The Naga village of Khonoma made history in the 1800s when its inhabitants, known to be fierce warriors and hunters, put up a strong resistance against colonial invasion over five decades. In 1998, Khonoma, home to the Angami tribe, made history once again – this time by asking its residents to put down their weapons forever to protect the rich biodiversity of the village.

Today, Khonoma, about 20 kilometres from Nagaland’s capital, Kohima, proudly wears the tag of being a “green village” that has banned hunting or trade of timber in their forests.

A bird’s-eye view of the rich paddy fields of Khonoma, Nagaland's first green village.
A traditional house in Khonoma

This is a remarkable transition in a state where animals are not just killed for sustenance but as a centuries-old tradition. For Nagas, hunting has been a way of life, an embodiment of skill and courage and a sacred practice that has traversed through generations.

The Angamis are among the major tribes in Nagaland and were traditionally warriors and hunters. It is this that helped them put up such a formidable front against British invaders, whose weapons and military tactics were far more advanced. From the 1830s, they put up a stiff resistance against the foreign force, until a peace treaty was signed in 1880.

This fierceness and impeccable skill could be seen in the hunting skills of residents as well. The animal hunters of Khonoma were masterful at aping the wild calls of animals and adept at using all kinds of weapons, be it an air gun or the traditional crossbow. Ambushes were meticulously planned against animals of varying speeds and stealth capabilities – including wild boars, monkeys and deer. Their kill also included countless Blyth’s tragopan, the state bird of Nagaland that now faces extinction.

The skulls of animals once hunted are hung outside homes.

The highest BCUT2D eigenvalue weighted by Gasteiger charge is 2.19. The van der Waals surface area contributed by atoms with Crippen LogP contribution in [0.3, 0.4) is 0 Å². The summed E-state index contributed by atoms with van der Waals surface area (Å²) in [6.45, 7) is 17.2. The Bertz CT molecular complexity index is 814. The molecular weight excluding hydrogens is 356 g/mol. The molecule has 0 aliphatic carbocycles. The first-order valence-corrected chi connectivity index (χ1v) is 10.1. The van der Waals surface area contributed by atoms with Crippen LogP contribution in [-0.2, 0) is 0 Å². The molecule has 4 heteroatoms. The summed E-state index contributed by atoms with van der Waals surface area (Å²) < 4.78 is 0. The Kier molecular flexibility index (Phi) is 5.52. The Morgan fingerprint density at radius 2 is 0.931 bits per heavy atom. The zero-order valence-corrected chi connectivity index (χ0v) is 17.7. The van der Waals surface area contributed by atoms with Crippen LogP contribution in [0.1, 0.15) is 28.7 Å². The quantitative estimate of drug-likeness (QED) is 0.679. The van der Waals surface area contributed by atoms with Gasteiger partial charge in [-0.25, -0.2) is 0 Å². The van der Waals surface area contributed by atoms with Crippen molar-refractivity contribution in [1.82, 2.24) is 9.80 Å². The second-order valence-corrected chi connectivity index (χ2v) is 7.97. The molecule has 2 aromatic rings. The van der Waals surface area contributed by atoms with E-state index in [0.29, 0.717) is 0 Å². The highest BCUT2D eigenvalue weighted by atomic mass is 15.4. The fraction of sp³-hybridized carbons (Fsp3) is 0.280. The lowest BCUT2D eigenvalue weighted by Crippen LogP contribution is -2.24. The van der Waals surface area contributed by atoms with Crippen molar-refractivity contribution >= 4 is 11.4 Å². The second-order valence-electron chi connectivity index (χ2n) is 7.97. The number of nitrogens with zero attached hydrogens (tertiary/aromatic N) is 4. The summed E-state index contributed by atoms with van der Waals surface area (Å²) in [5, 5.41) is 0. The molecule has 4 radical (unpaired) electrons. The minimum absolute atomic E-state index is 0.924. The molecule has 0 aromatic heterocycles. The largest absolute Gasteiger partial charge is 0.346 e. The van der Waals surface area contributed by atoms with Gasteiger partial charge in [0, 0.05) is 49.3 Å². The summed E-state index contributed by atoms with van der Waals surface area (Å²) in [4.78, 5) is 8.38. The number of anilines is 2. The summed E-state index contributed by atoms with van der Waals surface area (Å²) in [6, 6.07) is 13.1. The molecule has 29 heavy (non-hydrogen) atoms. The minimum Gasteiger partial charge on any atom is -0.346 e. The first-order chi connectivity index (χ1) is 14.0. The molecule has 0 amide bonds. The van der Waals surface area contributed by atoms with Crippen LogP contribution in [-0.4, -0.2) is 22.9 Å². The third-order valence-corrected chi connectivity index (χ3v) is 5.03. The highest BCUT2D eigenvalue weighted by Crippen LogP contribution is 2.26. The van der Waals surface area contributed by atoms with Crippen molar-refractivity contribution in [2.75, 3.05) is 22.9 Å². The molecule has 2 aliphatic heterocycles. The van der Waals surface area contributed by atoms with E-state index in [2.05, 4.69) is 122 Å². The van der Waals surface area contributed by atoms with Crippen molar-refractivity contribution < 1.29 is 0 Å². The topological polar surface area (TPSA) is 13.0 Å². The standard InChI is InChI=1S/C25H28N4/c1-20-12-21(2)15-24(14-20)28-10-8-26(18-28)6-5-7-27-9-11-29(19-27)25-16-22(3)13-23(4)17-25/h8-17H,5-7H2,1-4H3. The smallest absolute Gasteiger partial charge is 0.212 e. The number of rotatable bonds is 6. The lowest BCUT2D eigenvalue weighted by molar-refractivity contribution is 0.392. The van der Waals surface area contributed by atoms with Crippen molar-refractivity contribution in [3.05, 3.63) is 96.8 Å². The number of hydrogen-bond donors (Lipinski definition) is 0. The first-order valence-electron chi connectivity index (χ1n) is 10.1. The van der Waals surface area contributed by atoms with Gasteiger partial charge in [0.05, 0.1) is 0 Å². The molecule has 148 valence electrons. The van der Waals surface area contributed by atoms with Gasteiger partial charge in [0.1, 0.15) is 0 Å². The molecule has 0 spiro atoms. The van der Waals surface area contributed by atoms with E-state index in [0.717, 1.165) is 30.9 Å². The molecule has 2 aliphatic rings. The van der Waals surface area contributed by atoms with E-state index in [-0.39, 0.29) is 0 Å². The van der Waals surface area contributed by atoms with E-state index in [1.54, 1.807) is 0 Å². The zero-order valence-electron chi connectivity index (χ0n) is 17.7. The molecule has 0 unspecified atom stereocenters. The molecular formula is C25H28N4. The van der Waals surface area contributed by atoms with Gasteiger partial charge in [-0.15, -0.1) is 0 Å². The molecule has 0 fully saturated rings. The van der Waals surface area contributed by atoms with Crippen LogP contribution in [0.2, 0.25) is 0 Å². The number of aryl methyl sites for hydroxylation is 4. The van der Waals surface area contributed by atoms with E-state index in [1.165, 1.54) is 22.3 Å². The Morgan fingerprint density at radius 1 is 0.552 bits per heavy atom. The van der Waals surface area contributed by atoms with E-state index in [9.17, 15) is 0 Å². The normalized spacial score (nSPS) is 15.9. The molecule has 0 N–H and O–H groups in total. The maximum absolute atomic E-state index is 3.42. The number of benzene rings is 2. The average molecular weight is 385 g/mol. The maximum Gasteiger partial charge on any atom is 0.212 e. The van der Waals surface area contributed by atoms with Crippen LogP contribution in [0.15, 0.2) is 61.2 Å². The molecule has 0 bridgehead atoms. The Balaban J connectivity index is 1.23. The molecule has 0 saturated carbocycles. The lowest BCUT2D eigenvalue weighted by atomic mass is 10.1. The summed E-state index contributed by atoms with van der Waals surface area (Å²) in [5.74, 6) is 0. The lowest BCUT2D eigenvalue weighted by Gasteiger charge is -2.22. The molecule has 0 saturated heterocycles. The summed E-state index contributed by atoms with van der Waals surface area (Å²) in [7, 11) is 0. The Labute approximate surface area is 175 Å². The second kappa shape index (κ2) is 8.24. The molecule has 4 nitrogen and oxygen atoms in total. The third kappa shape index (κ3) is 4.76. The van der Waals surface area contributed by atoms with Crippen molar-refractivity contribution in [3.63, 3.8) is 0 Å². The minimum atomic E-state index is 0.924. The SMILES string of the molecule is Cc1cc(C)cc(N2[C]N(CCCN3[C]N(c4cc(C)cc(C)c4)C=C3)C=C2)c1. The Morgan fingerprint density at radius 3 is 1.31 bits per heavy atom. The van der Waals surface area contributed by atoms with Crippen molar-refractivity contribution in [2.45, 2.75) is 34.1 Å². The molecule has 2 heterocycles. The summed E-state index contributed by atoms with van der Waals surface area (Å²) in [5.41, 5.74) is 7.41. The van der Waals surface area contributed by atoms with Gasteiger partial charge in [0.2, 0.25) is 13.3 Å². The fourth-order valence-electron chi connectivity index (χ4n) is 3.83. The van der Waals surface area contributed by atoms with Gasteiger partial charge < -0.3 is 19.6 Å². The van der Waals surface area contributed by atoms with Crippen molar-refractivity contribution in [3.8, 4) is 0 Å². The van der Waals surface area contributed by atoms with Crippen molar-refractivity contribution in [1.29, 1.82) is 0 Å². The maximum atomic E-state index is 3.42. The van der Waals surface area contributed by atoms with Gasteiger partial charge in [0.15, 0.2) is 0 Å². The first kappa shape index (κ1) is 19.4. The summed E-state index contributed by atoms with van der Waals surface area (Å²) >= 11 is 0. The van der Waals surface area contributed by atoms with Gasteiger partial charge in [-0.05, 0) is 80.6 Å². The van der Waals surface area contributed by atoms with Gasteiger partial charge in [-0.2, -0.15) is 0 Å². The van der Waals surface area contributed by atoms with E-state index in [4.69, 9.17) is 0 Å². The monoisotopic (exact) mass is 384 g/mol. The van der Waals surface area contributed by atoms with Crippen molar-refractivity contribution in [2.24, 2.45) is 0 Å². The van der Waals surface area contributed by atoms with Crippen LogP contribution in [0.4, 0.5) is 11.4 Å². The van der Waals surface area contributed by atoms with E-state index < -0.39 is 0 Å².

The Horns of the commonly reared Bison that roams freely. It is sacrificed for its meat only for special feasts and occasions.

Seeds of change

So what could prompt such zealous hunters to lay down their arms?

In mid 1990s, T Solo, an IFS officer and Khonoma resident, started a conversation around the importance of conserving its wildlife and environment at meetings of the village council. The council, comprising respected village elders, functions as Khonoma's apex decision-making body for matters of local importance. What struck a chord with council members was the realisation that if the hunting and tree-felling continued at this rate, future generations would not be able to enjoy the natural beauty of the wildlife and vegetation of Khonoma.

In 1995, Tsilie Sakhrie, a former contractor with the Forest Department, joined the village council and took the conversation initiated by Solo forward and started pushing for a ban on hunting and timber trade.

Even as the elders in the village council jumped on the opportunity for change, the Khonoma Youth Organisation, another community-led initiative, also joined the cause. Together, they made it their mission to protect the village’s natural resources – an effort that initially met with a fair amount of scepticism and dismissal.

A nearly 7 ft muzzle-loading gun, the barrel of which is said to be taken from the Japanese during the second world war.

Asking an entire village to give up an integral aspect of their identity seemed almost severe, and was a herculean task to say the least. But over the years and through extensive discussions in the village council meetings and morungs (youth dormitories), more people came around to the cause.

In 1998, the Khonoma Nature Conservation and Tragopan Sanctuary was founded over 20 sq km. Initially, hunting was banned only within the confines of the sanctuary. But by 2002, a strict ban was imposed on animal hunting and timber trading throughout the village, making Khonoma the first green village of Nagaland.

A community hall decorated with skulls of Deers and Bisons
One of the oldest hunters of Khonoma with his granddaughters outside their home.

Khonoma thus created history by letting go of a part of it and the village today serves as a remarkable example of wildlife and environment conservation through a community-led initiative.

Tsilie Sakhrie, a prominent figure behind the creation of the Khonoma Nature Conservation and Tragopan Sanctuary, in his quaint bamboo kitchen.

All photographs by Tanushree Singh

Corrections and clarifications: This story has been edited and corrected to reflect the collective effort in making Khonoma a green village.